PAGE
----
The Consumer Electronics Show is usually associated with announcements of cutting-edge prototypes and ‘out-there’ new technology. So when something as traditional as a new film is announced, it’s tends to stand out from the pile.
This is exactly what Kodak did at this year’s CES when they announced that Ektachrome, which was killed off in 2013, is being resurrected and should be in the shops by the end of the year.
“We are seeing a resurgence of excitement about capturing images on film. We are proud to help bring back this classic”
The company cites the rising popularity of film photography as reason for bringing back Ektachrome. “We are seeing a broad resurgence of excitement about capturing images on film… we are proud to help bring back this classic,” a company spokesperson said in a recent press release. However, it’s not just stills photographers that are making Ektachrome commercially viable. The film has long been a favourite with cinematographers too, and Kodak’s new Super 8 camera will make use of Ektachrome too.
In its day, Ektachrome was popular with amateur and professional photographers alike for its fine grain, clean colours and contrast. Being a traditional film it can be processed in E6 chemistry by any photographic lab.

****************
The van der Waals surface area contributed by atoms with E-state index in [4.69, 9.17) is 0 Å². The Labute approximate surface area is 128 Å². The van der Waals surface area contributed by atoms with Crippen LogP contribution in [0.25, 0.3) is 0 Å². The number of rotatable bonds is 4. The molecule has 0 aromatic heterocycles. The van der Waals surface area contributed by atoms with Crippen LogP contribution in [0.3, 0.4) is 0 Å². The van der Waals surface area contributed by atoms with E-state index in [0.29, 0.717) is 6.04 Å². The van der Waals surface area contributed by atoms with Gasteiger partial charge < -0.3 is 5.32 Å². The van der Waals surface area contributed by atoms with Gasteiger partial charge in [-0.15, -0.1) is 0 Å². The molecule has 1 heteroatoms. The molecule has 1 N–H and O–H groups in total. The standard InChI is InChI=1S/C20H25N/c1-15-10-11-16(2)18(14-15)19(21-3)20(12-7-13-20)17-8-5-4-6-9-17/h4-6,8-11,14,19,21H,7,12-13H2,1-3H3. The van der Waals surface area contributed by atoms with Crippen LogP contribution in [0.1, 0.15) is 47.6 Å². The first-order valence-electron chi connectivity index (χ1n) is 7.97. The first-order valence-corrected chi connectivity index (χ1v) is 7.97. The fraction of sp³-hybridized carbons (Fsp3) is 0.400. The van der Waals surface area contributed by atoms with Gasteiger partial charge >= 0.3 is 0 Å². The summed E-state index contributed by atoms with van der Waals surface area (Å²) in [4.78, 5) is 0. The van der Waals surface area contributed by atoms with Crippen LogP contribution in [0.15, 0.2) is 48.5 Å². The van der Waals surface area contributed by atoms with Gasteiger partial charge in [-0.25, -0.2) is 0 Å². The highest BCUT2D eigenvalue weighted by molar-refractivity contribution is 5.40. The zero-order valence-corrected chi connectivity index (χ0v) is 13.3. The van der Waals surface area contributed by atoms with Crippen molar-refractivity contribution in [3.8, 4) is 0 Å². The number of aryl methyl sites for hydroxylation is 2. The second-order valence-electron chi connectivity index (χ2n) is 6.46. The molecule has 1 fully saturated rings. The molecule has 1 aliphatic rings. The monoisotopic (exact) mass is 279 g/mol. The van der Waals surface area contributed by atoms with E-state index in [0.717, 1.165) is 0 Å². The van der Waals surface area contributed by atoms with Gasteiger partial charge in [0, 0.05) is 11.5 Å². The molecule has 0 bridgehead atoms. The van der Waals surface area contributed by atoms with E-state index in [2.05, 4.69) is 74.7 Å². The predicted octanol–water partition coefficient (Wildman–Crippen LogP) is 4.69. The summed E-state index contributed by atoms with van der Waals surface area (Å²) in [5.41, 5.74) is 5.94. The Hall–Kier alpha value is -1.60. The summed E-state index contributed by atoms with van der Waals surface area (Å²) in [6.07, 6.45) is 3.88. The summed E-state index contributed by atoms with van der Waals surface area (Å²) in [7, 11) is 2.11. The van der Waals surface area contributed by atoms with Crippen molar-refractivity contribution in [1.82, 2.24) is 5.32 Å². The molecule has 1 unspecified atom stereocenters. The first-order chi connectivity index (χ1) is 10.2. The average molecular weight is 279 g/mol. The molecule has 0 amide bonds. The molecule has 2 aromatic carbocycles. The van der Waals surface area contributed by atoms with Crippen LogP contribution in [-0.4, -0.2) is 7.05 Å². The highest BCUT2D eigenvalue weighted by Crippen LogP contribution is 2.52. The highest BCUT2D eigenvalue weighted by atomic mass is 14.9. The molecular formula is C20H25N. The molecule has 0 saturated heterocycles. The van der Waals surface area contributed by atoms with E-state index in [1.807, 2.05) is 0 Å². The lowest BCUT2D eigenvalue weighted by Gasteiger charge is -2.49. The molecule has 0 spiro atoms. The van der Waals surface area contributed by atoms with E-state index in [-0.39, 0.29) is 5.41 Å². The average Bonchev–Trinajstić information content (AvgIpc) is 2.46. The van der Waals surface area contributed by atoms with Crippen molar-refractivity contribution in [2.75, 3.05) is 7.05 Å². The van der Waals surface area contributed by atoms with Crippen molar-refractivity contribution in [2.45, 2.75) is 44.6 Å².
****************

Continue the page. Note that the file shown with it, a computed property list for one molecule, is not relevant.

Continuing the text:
Kodak will produce the ISO 100 film in Rochester in the US, but the Ektachrome brand is now owned by Kodak Alaris – an independent company owned by members of the Kodak UK pension plan which was set up in 2013. So far it’s only been announced in 35mm format.
And what about Kodachrome?
In an episode of The Kodakery podcast recorded at CES, Kodak CMO Steve Overman was asked if the company had any other plans to bring back other previously discontinued films – in particular Kodachrome. He replied, “We get asked all the time by filmmakers and photographers alike, ‘are you gonna bring back some of these iconic film stocks like Kodachrome and Ektachrome … I will say we are investigating Kodachrome, looking at what it would take to bring that back. Ektachrome is a lot easier and faster to bring back to market.”
Overman was referring to the specialist chemistry required to process Kodachrome, which was always carried out by Kodak’s own processing devision. Add this complication to the lack of motion-picture version of Kodachrome (meaning the economy of scale behind its manufacture will be less than Ektachrome) and it’s easy to see why we shouldn’t get carried away about the return of the world’s most legendary colour film. However, it’s a tantalising prospect, which we’ll be keeping an eye on.